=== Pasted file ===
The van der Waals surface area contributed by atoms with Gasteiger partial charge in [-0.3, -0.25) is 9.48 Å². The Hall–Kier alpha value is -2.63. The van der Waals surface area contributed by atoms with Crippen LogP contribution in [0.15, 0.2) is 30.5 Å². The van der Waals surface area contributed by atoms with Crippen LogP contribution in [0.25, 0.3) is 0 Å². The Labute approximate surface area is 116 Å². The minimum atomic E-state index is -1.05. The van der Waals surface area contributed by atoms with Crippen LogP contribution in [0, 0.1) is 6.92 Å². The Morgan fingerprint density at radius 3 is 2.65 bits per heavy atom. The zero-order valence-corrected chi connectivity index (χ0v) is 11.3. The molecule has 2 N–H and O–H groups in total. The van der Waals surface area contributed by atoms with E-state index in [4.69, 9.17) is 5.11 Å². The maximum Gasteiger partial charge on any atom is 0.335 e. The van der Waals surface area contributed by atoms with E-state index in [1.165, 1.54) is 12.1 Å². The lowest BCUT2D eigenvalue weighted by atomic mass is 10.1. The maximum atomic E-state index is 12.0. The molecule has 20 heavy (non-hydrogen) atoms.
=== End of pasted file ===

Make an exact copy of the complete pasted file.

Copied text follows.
The van der Waals surface area contributed by atoms with Gasteiger partial charge in [-0.3, -0.25) is 9.48 Å². The Hall–Kier alpha value is -2.63. The van der Waals surface area contributed by atoms with Crippen LogP contribution in [0.15, 0.2) is 30.5 Å². The van der Waals surface area contributed by atoms with Crippen LogP contribution in [0.25, 0.3) is 0 Å². The Labute approximate surface area is 116 Å². The minimum atomic E-state index is -1.05. The van der Waals surface area contributed by atoms with Crippen LogP contribution in [0, 0.1) is 6.92 Å². The Morgan fingerprint density at radius 3 is 2.65 bits per heavy atom. The zero-order valence-corrected chi connectivity index (χ0v) is 11.3. The molecule has 2 N–H and O–H groups in total. The van der Waals surface area contributed by atoms with E-state index in [4.69, 9.17) is 5.11 Å². The maximum Gasteiger partial charge on any atom is 0.335 e. The van der Waals surface area contributed by atoms with E-state index in [1.165, 1.54) is 12.1 Å². The lowest BCUT2D eigenvalue weighted by atomic mass is 10.1. The maximum atomic E-state index is 12.0. The molecule has 20 heavy (non-hydrogen) atoms.